El Anatsui's most monumental works in wood, tin, and other metals go on display at Jack Shainman Gallery's Upstate New York “School.”
Intricately crumpled and folded pieces of metal shape the walls of an old schoolhouse, a 30,000 square foot raw space in Kinderhook, New York managed by Jack Shainman Gallery. Five Decades, El Anatsui's new retrospective, tracks the work of the prolific Ghanaian sculptor who just picked up the highest honor at the Venice Biennale, the Golden Lion for Lifetime Achievement.
The comprehensive survey features some of his best-known recent works with aluminum. Composed of discarded aluminum often sourced from liquor bottles, Stressed World and Tilted Flower Garden sprawl out on the walls and floors of one gallery, their woven-metal construction bringing attention to the ever-changing nature of exchange between the East and West.
The installations are similar in tone and size to Gli, which was on display at the Brooklyn Museum as part of the artist solo show entitled, Gravity and Grace: Monumental Works by El Anatsui. "Gli," which means, “wall,” “disrupt,” or “story,” in the Ewe language, brings into focus the shared political histories of countries and peoples in an increasingly globalized world. The use of the recycled metal from a local plant in Nigeria where the artist works makes visible both present patterns of consumerism and past colonial relationships.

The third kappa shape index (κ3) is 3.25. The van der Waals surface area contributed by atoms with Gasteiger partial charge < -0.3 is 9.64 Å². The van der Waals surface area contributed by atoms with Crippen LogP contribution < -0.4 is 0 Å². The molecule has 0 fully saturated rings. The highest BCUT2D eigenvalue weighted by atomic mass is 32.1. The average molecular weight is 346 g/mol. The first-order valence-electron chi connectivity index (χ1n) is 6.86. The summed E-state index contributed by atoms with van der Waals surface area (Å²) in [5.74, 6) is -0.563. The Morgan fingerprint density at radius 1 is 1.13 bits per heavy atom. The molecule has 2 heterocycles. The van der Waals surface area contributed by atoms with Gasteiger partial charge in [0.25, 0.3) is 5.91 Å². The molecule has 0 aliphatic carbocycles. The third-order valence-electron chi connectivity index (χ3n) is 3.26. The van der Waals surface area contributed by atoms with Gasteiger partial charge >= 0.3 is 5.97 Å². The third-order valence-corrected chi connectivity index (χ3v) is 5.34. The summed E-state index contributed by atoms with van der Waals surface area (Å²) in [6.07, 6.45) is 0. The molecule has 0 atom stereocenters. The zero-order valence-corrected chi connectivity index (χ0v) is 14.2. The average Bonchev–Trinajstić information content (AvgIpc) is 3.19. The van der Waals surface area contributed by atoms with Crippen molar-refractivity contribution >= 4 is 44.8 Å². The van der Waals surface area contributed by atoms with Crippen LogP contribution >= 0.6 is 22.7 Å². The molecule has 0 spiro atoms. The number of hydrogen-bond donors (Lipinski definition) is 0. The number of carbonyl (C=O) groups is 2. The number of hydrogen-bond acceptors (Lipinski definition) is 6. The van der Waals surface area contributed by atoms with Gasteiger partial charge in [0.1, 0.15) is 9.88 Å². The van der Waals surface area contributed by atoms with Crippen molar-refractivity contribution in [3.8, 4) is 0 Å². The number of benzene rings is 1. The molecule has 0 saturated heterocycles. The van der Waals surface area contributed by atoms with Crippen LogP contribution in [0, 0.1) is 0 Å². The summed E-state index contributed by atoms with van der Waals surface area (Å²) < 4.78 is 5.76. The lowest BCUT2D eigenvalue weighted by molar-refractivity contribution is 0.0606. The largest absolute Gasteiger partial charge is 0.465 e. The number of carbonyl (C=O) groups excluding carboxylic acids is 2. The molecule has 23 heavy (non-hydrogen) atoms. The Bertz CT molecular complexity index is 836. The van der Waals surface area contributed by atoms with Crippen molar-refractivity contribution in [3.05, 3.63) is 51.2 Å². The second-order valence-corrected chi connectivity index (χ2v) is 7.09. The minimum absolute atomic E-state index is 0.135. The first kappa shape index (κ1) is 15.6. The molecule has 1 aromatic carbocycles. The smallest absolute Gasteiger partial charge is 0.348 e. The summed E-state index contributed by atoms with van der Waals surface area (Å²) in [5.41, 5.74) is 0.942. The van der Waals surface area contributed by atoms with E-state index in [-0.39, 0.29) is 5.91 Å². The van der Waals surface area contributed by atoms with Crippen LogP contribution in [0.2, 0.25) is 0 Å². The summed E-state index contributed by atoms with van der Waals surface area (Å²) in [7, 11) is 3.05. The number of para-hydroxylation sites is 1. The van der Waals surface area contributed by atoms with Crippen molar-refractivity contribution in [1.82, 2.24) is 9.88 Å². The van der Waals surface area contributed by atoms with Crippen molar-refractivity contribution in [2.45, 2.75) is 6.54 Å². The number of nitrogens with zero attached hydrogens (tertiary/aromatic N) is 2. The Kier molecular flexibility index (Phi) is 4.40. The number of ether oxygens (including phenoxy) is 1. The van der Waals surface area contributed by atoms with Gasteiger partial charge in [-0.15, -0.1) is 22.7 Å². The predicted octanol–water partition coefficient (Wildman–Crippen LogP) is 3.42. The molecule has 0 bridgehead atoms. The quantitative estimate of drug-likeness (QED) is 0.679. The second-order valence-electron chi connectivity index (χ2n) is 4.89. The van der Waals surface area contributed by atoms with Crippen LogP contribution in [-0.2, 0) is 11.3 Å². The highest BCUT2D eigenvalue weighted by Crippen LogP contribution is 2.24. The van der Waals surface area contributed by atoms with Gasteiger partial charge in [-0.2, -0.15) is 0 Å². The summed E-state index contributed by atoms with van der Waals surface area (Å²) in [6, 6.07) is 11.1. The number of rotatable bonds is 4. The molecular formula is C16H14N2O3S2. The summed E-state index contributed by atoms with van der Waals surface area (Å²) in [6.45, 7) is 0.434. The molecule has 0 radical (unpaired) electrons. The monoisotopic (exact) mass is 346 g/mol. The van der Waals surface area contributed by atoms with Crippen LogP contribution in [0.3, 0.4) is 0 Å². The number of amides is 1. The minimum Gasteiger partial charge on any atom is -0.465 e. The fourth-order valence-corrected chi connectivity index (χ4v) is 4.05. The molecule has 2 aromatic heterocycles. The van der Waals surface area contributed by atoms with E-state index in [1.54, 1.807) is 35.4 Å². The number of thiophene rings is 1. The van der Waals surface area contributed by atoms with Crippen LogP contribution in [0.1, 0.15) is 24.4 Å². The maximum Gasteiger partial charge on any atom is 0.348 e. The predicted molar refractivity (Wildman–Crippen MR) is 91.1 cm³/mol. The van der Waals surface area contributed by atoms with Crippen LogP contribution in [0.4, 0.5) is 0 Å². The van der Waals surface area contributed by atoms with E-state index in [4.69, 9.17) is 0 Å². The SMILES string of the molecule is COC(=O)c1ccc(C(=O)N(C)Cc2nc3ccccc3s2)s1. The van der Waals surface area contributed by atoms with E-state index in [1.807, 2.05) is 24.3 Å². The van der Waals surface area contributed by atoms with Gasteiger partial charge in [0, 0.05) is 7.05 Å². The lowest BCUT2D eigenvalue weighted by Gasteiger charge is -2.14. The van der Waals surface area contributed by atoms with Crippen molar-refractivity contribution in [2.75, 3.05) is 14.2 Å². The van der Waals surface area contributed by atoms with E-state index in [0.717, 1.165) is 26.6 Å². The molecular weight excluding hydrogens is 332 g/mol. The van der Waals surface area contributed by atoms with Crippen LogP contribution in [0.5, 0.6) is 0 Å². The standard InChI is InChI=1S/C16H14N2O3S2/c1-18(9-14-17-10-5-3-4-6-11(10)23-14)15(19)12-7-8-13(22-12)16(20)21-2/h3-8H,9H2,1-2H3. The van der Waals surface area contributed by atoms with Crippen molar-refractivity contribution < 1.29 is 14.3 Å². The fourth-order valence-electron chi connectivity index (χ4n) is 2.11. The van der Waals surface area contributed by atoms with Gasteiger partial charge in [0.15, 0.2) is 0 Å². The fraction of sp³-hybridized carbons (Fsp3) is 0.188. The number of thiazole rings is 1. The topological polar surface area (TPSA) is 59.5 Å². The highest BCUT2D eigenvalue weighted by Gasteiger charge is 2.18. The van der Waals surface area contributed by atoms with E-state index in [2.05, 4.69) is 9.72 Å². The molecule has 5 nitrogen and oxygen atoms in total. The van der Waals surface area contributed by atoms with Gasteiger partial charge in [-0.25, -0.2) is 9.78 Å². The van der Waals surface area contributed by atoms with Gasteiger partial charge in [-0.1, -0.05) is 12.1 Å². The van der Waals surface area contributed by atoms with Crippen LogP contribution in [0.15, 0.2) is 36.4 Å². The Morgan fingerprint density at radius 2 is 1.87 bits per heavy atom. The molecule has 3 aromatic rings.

The show also features Anatsui’s earlier works, including paintings, woodworkings, clay sculptures, and installations that span all the way back to the 1970s. One such work, Open(ing) Market, takes up two classrooms: Hundreds of wood boxes sit slightly ajar across their floors. Seen as a whole, the assemblage of uniquely painted boxes calls attention to the individualism that often drives free peoples, as well as the communal nature of African markets.
The School, as the space is known in the small upstate New York town, was started last year. Says gallerist Jack Shainman, “The School allows us to exhibit the works in new and engaging ways, as well as enables our artists to pursue more experimental and ambitious long-term projects." Since its inception, it has played host to various artists' takeovers, from Nick Cave, to a group show featuring Kerry James Marshall, Carrie Mae Weems, and Isa Genzken, to a solo showing of work by the artist Meleko Mokgosi.
“The School allows us to exhibit the works in new and engaging ways, as well as enable our artists to pursue more experimental and ambitious long-term projects,” says Shainman says. The gallerist, who El Anatsui himself entrusted to install the works, added, “It has been a lifelong dream to exhibit El’s work on this sort of grand scale.”
El Anatsui’s Five Decades continues at The School in Kinderhook, New York through September, 26, 2015. The School is open Saturdays 11am to 5 pm.